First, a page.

Internet Cats, Weaponized: US Defense Contractor Consulted on Targeted Network Injection Surveillance for Commercial Sales Abroad
First, a caveat: I would not click on the links embedded in the story I’m recommending (I’m this || close to swearing off embedded links forever). I don’t trust traffic to them not to be monitored or exploited.
But as Jeremy Scahill tweeted last evening, read this piece by WaPo’s Barton Gellman on malicious code insertion. This news explains recent changes by Google to YouTube once it had been disclosed to the company that exploits could be embedded in video content as CitizenLab.org explains:
“… the appliance exploits YouTube users by injecting malicious HTML-FLASH into the video stream. …”
“… the user (watching a cute cat video) is represented by the laptop, and YouTube is represented by the server farm full of digital cats. You can observe our attacker using a network injection appliance and subverting the beloved pastime of watching cute animal videos on YouTube. …”
The questions this piece shake loose are Legion, but as just as numerous are the holes. Why holes? Because the answers are ugly and complex enough that one might struggle with them. Gellman’s done the best he can with nebulous material.
An interesting datapoint in the first graf of the story is timing — fall 2009.
You’ll recall that Google revealed the existence of a cyber attack code named Operation Aurora in January 2010, which Google said began in mid-December 2009.
You may also recall news of a large batch of cyber attacks in July of 2009 on South Korean targets.
The U.S. military had already experienced a massive uptick in cyber attacks in 1H2009, more than double the rate of the entire previous year.
And neatly sandwiched between these waves and events is a visit by a defense contractor CloudShield Technologies engineer from California, to Munich, Germany with British-owned Gamma Group.
Note the WaPo article contains no references whatsoever to zero day exploits, though Microsoft and Adobe are mentioned. Chinese-launched Operation Aurora made use of these in what appears to be an intelligence gathering effort. Yet reading the underlying report by CitizenLab.org upon which the WaPo article was based you’ll see “0-day” exploits have been involved. Probably just coincidence since zero day exploits have been problematic whether the originator is private hacker or state actor. But the likelihood Gamma Group was working on a non-state exploit for intelligence gathering intended for commercialization seems slim given the timeframe.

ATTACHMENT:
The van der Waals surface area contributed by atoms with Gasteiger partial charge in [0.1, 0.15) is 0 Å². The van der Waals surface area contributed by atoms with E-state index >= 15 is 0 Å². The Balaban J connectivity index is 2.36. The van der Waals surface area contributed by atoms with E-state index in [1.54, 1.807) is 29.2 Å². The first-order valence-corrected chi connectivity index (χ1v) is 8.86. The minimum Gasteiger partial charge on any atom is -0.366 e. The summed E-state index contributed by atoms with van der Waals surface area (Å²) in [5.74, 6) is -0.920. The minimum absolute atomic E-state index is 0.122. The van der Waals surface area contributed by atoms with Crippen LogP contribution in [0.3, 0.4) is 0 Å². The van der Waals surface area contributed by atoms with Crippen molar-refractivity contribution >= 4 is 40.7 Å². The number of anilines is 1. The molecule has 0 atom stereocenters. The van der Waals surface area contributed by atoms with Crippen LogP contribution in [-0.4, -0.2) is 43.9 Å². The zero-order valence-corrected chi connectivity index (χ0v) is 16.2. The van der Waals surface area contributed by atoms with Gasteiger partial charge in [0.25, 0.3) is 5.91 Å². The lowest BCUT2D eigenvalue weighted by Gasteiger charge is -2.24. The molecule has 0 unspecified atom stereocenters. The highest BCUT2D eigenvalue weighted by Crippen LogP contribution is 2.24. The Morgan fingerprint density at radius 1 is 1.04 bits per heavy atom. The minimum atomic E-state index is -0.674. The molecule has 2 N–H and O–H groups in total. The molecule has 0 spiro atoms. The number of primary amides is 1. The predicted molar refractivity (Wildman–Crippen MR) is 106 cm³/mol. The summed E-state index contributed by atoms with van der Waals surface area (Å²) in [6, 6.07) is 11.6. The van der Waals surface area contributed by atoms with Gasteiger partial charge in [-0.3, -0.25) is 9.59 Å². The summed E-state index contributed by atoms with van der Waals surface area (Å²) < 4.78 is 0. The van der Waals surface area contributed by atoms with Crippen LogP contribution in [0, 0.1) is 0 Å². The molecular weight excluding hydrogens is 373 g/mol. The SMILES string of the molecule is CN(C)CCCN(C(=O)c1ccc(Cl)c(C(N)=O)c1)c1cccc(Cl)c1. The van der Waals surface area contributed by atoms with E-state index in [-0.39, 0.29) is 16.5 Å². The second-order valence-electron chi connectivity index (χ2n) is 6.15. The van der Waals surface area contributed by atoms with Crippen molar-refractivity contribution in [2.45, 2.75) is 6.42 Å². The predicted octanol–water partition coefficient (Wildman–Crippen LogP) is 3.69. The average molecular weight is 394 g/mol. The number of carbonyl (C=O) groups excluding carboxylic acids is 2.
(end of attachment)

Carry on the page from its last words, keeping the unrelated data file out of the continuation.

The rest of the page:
Plus the whole off-the-books bit — yeah, legal commercialized products for global marketplace need only an NDA, not the covert slinking around. CloudShield engineer Eddy Deegan said,
“Nothing came of the work I was involved in at the time,” he said. “I asked, and was assured that nothing illegal was undertaken. I have no further comment.”
Because Deegan could see the line item entry in Gamma Group’s books where it said PROJECT TERMINATED. At this point an emoji depicting the act of laughing one’s self to death would be appropriate.
This bit in WaPo really jogs a lot of questions:
The computer exploitation industry markets itself to foreign government customers in muscular terms. One Gamma brochure made public by WikiLeaks described its malware injection system, called FinFly ISP, as a “strategic, countrywide” solution with nearly unlimited “scalability,” or capacity for expansion. Hacking Team, similarly, says it provides “effective, easy-to-use offensive technology to the worldwide law enforcement and intelligence communities.”
In rare comments to the general public, the companies use the term “lawful intercept” to describe their products and say they do not sell to customers on U.S., European or U.N. black lists.
“Our software is designed to be used and is used to target specific subjects of investigation,” said Eric Rabe, a U.S.-based spokesman for Hacking Team, in an extended e-mail interview. “It is not designed or used to collect data from a general population of a city or nation.”
He declined to discuss details of the Citizen Lab report, which is based in part on internal company documents leaked to Marquis-Boire, but he appeared to acknowledge indirectly that the material was authentic.
You can drive a 40-foot dry van through the term “lawful intercept.” This technology could be easily transferred to any another entity, especially since key parties are located overseas, ostensibly out of U.S. purview. How can we be expected to believe this is only being sold to the “good guys” when even the “good guys” are sketchy and worse these days? What’s to say this technology isn’t being used on U.S. citizens right now by multiple entities at any one time, and Deegan’s allegedly terminated efforts were only a parallel alternative proof-of-concept for the injection tool deployed?